With legal wranglings, political uproar and a recent Public Art Mural Bill wending its way through parliament, we meet those out there on the street art beat as they stand tall and spray with pride and defiance.
“There’s a style in it all, even if you don’t understand that.”
Across Cork Street from Weaver Park on a Friday evening, a stretch of dark blue hoardings was being doused in spray paint by a crew of five graffiti artists. Known as LSD, each had claimed a space of approximately four metres to sketch out their respective pseudonyms: Zerc, Efsie, Gear, Asik and Abdoe.
As the sun beat down on them, they smoked rollies, drank bottles of beer, and rattled canisters, before unloading them on the temporary wooden walls. The entire footpath was engulfed in the smell of aerosol paint. “It does have an effect on you,” Gear says. “You’ll be up all night from the fumes.”
“What you’re doing is breaking the law,” said a guy on crutches, which he pointed at one of the LSD members. Half joking, the man produced an old Nokia from his pocket, saying he’d call the guards if someone didn’t give him a cigarette.
It isn’t graffiti if it’s legal, Gear said later. “People who do legal walls, they’re not graffiti writers. They’re doing murals. That’s its own category of street art. But we’re out on the street and it’s illegal at the end of the day.”
A week later, beneath the railway bridge that runs over Townsend Street, the hiss of a spray paint can was mingling with the rumble of trains overhead and the clatter of construction on a nearby site.
The artist Efsie quickly went about spraying the outline of his name in black paint, while two members of his other crew DFA stood to the side, observing him at work. He had managed to climb up onto the bridge a while back to get their tag on the side of the iron frame.
“It’s addictive”, Efsie says, noting that he had just recently changed his name to dodge the authorities.
“I’m after being arrested,” his friend pointed out while laughing. “I’m after paying seven hundred quid, and I’m still wanting to go out and keep doing this. Like, it makes no sense, and even when I say it, I know it makes no sense.”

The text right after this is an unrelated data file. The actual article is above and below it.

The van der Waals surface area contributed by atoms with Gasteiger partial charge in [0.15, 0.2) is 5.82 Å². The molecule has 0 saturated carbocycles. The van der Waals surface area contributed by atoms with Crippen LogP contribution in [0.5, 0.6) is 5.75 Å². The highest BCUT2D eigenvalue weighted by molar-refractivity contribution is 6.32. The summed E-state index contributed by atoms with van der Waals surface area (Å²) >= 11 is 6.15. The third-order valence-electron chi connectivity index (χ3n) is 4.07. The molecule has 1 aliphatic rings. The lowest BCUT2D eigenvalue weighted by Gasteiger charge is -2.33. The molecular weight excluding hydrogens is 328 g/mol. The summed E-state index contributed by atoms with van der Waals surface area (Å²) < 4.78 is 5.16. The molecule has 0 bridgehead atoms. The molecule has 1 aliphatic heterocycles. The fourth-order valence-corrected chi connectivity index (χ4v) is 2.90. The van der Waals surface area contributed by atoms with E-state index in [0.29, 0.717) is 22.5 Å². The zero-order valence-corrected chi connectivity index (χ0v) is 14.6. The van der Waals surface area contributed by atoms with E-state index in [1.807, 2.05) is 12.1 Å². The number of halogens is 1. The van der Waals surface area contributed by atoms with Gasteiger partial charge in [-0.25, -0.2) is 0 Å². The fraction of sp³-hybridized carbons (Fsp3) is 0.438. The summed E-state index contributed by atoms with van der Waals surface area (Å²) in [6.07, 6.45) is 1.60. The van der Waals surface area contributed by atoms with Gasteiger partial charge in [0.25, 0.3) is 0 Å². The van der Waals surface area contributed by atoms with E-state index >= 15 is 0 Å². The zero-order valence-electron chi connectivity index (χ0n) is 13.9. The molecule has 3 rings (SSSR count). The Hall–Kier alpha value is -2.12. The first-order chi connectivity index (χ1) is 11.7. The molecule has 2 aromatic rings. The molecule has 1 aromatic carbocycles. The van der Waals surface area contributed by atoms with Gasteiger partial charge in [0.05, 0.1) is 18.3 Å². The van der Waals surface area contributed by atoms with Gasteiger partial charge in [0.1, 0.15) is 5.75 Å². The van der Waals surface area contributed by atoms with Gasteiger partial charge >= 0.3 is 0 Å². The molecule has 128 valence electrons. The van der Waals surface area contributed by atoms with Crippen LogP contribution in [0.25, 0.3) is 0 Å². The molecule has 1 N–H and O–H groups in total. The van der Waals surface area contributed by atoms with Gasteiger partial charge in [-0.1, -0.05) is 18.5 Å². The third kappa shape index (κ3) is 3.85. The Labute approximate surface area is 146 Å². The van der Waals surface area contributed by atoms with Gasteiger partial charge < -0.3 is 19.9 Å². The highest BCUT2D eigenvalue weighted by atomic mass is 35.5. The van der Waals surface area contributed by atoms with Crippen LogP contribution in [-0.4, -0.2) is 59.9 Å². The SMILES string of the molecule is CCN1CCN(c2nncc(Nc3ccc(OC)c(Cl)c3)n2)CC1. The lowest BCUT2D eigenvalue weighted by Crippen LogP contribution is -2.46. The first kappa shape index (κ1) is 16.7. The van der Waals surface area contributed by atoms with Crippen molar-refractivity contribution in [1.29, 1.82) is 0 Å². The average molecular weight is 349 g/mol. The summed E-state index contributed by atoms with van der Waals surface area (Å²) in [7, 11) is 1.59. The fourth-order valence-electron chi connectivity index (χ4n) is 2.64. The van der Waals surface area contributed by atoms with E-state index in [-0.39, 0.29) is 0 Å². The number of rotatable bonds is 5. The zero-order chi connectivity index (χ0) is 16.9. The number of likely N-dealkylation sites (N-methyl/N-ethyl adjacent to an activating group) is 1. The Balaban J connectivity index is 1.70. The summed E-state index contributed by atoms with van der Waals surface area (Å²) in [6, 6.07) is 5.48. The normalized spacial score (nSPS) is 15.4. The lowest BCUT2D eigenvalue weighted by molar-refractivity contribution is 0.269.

“People who do legal walls, they’re not graffiti writers. They’re doing murals. That’s its own category of street art. But we’re out on the street and it’s illegal at the end of the day.”
For about two years now, Oriel has been hitting the same power box outside “Gay” Spar on Dame Street.
The Smithfield-based artist first postered them, before stencilling in a parody of the Durex logo, with the tagline “For the Dubliner in you.”
More recently, he began to up the ante, reimagining the chain store’s green tree logo as a buttplug, with its three points rounded off to better resemble the sex toy. But as quickly as he could put it up, it got “buffed.”
“The corporation paint them over within hours,” he says. “Like literally within 12 hours they are gone.”
In response, he took to doing what he calls “fast cuts.” These were stencils done in pink, bearing messages that at best were only vaguely explicit.
As pedestrians crossed the busy street, they were met by slogans emblazoned across the grey boxes, including “Pure Filth,” “Have You Been A Bold Boy”, “Wanting Chunky Hairy Men” and “Ove Ock”.
“Dublin is my playground,” he says. “It’s my living room, and I hate those grey boxes. They are so depressing. For me, I want to create giggles, and have people say ‘he’s really pushing limits’, and sometimes the work is bold and sometimes it’s technically good.”
The work is totally and utterly illegal, he says. If there is a code that he abides by, it is the calibre of buildings or structures that he targets. “Hoardings, walls that nobody has cared for, places completely trashed by graffiti, and boxes are game. Some of those have not been painted, sometimes in ten years.”
There is a great sense of freedom in creating something provocative, he says. “It’s about going out and wrecking the streets and having a bit of fun.”
While not an aspect of the city’s culture that has been fully co-opted yet, street art in the past five years has undergone a certain level of domestication.
Around Portobello Harbour, the hoardings for an upmarket hotel are decorated by colourful scenes of wildlife, as if to appease locals who were deprived of a public plaza. In Rathmines, a mural was commissioned to promote a Sex Pistols drama miniseries, with the word “Anarchy” emblazoning the corner of Castlewood Place, beneath which the Disney logo was included.
Whiskey brands, streaming sites and events organisers slyly adopted the visual language of a rebellious artform to better disguise their promotions. The line between street art collective and advertising agency to a certain extent became indistinct.
Yet, while a tamer means of expression today, nonetheless it remains in a legal grey area, with public art still requiring planning permission under state law. In part, Dublin City Council has noted, this is since, in certain cases, murals are presented as public art, when in fact, they contain subtle advertising materials.
“It’s still mixed-up with vandalism to a certain degree,” says the artist Solus. “It’s becoming more mainstream, even if it’s not fully mainstream yet. But I think it is still being seen as edgy.”